“orgone pot leaf” — I…uh?  I know doing a lot of drugs can lead you into some weird places, but…what?  I mean, I suppose you could use cannabis leaves to make an orgone accumulator, being an organic substance that attracts orgone, but why waste good weed?

“what periodof the day does the ruling archangel of the planet start?” — I don’t your English understand quite so.  Angels can be said to rule over particular hours of the day based on the planetary hours, and Trithemius gives a list of them in his ritual.  As always, planetary hours are based on your local latitude and longitude, since it relies on sunrise and sunset times, and may not be calculable at extreme latitudes due to the extreme brevity or complete lack of solar daytime and nighttime.

“what does each geomantic figure mean?” — You may be interested in checking out my series of posts on geomancy, De Geomanteia, where I go over what each geomantic figure means in a Western geomantic-divinatory framework.

“the magical value of mem in the hebrew alphabet” — Ah, the occult study of letters!  Normally I work with Greek, but knowledge of Hebrew letters and their occult significations is also highly regarded in modern Hermetic magic, especially given the influence of the Golden Dawn.  Mem is the 13th letter of the Hebrew script, with a phonetic value of /m/ and two written forms mem and mem sofit; the former is given the gematria value of 40 and the latter the value of 600, though 40 is the more important value to know.  Cornelius Agrippa gives it the magical correspondence of the Zodiac sign Virgo, though the Golden Dawn (based on other qabbalistic works) give it the association of the element Water.  Going by the Kircher Tree of Life used by the Golden Dawn and Thelema, Mem is associated with the Tarot card trump XII, the Hanged Man, as well as path 23, between Geburah and Hod on the Pillar of Severity.  Its form is said to come from the Egyptian hieroglyph for water, and its name from the Phoenician word for the same, and is associated with the Greek letter mu and Latin/Cyrillic letters em.

“can a pentacle really charge an object” — Er…it depends, really.  To “charge” something implies the use of what what’s known as the “energy model” of magic, where magic works due to some ethereal, nonphysical energy that can be directed around to achieve occult ends.  If we “charge” something, we consider it to be filled with an energy, much as we charge batteries.  To that end, I suppose you could say that some pentacles, when properly made, become a source of a particular energy or are themselves charged with an energy, and can then (if designed in a certain way) give that charge to other objects.  Not all pentacles are designed to do this, though; some pentacles are used to attract love, which isn’t charging any kind of object.  Further, this only makes sense if you use the energy model of magic, which is a pretty modern framework; the more traditional framework is the “spirit model”, where magic works due to the action of and interaction with spirits.  In this model, a pentacle might be a place of habitation for a spirit or receive its blessing to attain a certain end, and using the pentacle essentially sends the spirit out to change something out in the cosmos.  It’s not so much a matter of “charging” as it is “spirit-action”, so it depends on your worldview and which model you think works best at a given moment.  Generally speaking, though, and to prevent any more use of semantic sophistry, yes, a pentacle can charge an object given that that’s what the pentacle was designed to do.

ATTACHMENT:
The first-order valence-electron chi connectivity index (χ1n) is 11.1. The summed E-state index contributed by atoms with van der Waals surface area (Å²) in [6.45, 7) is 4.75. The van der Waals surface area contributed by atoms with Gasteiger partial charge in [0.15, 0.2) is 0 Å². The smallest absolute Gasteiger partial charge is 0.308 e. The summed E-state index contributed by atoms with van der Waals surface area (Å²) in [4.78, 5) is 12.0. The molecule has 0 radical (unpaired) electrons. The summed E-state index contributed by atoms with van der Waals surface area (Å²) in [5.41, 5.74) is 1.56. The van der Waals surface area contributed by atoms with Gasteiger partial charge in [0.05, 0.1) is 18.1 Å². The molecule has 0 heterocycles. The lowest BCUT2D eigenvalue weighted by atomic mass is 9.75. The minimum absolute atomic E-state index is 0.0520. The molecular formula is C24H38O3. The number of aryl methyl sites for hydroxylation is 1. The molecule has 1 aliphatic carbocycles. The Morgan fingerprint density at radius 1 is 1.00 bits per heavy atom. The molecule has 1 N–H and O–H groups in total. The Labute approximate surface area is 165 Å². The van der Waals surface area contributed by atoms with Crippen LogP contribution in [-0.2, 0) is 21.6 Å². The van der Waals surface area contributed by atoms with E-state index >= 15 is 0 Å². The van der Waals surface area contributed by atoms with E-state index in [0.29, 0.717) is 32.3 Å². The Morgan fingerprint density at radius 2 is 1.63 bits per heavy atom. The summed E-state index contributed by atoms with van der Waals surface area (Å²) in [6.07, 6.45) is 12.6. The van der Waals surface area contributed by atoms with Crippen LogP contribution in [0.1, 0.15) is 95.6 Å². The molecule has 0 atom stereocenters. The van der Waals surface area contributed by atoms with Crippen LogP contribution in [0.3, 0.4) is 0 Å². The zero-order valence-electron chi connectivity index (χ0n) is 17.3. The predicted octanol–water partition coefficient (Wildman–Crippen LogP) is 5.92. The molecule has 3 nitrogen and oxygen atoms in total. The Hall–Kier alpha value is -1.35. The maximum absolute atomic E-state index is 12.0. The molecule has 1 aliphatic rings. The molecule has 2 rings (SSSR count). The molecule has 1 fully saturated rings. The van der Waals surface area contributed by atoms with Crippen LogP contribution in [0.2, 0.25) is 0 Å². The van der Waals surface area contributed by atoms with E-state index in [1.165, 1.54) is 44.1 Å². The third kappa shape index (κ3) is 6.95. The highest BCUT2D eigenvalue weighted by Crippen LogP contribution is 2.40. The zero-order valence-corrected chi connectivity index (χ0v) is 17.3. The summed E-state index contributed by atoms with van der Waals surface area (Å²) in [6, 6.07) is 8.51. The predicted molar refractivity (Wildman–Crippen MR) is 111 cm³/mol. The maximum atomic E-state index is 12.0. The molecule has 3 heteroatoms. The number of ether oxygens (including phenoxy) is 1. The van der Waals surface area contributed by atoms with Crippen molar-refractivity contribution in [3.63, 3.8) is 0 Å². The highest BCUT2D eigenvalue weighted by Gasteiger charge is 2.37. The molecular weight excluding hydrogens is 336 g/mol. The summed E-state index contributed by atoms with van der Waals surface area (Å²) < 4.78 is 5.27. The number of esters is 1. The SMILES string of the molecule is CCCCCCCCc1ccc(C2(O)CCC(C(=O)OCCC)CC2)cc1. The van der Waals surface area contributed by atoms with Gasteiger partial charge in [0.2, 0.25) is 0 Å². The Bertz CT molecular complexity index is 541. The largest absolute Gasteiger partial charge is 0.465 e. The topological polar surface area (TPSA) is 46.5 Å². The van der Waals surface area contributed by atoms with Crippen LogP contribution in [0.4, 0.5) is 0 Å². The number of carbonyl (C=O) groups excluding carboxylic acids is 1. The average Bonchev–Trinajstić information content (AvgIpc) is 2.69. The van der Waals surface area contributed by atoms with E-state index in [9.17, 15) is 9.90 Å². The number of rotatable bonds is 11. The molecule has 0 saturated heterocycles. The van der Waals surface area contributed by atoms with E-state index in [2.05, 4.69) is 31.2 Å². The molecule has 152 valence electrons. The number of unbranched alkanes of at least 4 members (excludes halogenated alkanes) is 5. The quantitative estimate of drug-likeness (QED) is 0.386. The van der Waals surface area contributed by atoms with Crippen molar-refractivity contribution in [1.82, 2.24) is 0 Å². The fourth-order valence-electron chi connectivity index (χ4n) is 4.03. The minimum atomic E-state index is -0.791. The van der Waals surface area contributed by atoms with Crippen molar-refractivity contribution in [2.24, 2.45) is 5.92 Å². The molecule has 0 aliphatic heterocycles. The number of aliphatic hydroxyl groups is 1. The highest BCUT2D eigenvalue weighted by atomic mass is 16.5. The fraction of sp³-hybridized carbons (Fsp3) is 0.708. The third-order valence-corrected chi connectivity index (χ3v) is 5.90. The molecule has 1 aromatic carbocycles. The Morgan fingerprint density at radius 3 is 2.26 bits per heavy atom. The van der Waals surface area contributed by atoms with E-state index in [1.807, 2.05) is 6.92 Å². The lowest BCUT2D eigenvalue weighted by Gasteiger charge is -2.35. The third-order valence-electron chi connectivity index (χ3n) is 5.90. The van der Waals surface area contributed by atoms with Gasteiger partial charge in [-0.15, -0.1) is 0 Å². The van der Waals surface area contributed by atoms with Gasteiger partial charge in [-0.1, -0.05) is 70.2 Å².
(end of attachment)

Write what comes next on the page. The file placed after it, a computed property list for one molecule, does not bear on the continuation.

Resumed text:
“can labradorite be used for grounding” — I wouldn’t suggest it.  My thoughts on labradorite associate it most with the sphere of the fixed stars, along with the Sun, Moon, and Mercury.  It’s a very stellar, astral type of stone, and I use it for work with Iophiel as well as with pure Light.  Grounding suggests bringing things in the body outward and literally grounding it out, like an electrical charge, so it helps to calm and make the body more mundane, more earthy, more relaxed, and less charged.  Labradorite, on the other hand, I’ve found works for subtle charging generally or strong empowerment with stellar or lucid force, so it would not be good for grounding.